I am scared to write this because for the last 2 years I’ve been delving more into development research and education policy consultancies…in addition to lots of other messy craps demonstrated in the #DiariesOfKyeku. So, I’m not very much sure if I can say much on International Politics or IR in our attempt to understand the bloody ISIS. However, in recapping the literature review chapter of my Politics and IR PhD Thesis on Religion and International Affairs, I’m reminded of one phrase by Scott Appleby and other political scientists who study religion in international affairs. The phrase is:
“Religion as a double-edged sword”
To clarify – the phrase means that religion has a positive side and a negative side.
While thinking about this last night, I coincidentally came across a paragraph written by the famous Vicar of Baghdad, Pastor Andrew White (my favorite pastor on earth, who, if I ever get married- I will ask him to officiate my wedding and baptize my kids on the shores of River Jordan…lol- ooh how influential are the #DiariesoOfKyeku…Lol). The paragraph which is written in Pastor White’s book, Father, Forgive goes like:
“The sad fact is, religion is very much tied up with violence. As Archbishop William Temple said during the Second World War , “When religion goes wrong it goes very wrong.” The apostle John, recording the words of Jesus in his Gospel, wrote, “the time is coming when anyone who kills you will think they are offering a service to God. They will do such things because they have not known the Father or me” (John 16:2-3). This is what we have witnessed in our time.”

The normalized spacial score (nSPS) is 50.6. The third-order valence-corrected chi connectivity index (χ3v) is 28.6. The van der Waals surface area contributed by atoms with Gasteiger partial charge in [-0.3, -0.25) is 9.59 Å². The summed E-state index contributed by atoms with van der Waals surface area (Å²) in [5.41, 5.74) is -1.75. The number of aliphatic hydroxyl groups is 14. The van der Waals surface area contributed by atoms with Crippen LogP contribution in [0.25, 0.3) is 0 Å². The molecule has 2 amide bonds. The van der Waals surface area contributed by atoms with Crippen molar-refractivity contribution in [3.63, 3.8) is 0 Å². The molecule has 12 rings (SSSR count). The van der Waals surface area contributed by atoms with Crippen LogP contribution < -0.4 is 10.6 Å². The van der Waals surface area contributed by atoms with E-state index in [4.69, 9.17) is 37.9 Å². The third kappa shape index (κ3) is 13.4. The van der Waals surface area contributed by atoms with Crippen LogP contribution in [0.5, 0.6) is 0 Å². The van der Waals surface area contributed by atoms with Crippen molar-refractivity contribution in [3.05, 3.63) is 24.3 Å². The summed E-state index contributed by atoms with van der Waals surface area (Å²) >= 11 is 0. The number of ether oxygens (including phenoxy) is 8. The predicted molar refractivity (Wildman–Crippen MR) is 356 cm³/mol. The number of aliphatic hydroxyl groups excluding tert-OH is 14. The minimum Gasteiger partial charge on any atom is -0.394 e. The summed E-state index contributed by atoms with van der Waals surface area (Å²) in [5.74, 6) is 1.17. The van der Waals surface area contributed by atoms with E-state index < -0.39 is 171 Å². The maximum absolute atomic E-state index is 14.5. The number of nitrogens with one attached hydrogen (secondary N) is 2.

So what’s my point here? The point is that…in our attempt to understand and counter #ISIS we should not try to be political correct and leave away the analysis of religious element in their operations. Understandably, Religion is a very sensitive issue because it involves faith and identity. However, sidelining it has cost the world peace fortunes and hence it is time to rigorously include it in our journalistic (media) presentations and scholarly analyses. The likes of ISIS use religion to legitimize their craziness and they have been, for the lack of appropriate word, “successful” in their barbaric acts as well as in marshaling support (financial and moral) and in recruiting fighters. Even in twitter, you can tell how “successful” they have been by seeing tweets from “sane” guys who buy their narrative of blaming the USA foreign policy. Yes, the Western foreign policy has lots of faults due to their national interests, but it is not the producers of terrorists…objective academic analysis has not led into that conclusion…the ISIS and the likes are apportioning the blame into the USA foreign policy for their inhuman acts such as beheading people and worse still you see sane people in twitter siding with this same rhetoric blame game that terrorists play
Well, let me jump into a recommendation…personally I think because ISIS and other “new” terrorists tarnish Islam more than any other religious faith, the faithful Umma community needs to be at the forefront of countering and fighting guys such as ISIS, Boko Haram, Al Shabaab etc. Just like the way the Umma has, generally, been effective in raising awareness on the Palestinian cause, they need to show the same spirit in denouncing ISIS and other bloody cursed terrorists who use distorted version of their religion to destroy peace and humanity. We should stop blaming USA while at the same time expecting them and only them to fight ISIS…if we do that we will continue to polarize the world…something that we have to avoid at all costs…
So, I conclude by a sentence borrowed from my very last paragraph of my PhD Thesis …
“We must use the positive side of religion to fight its negative side”.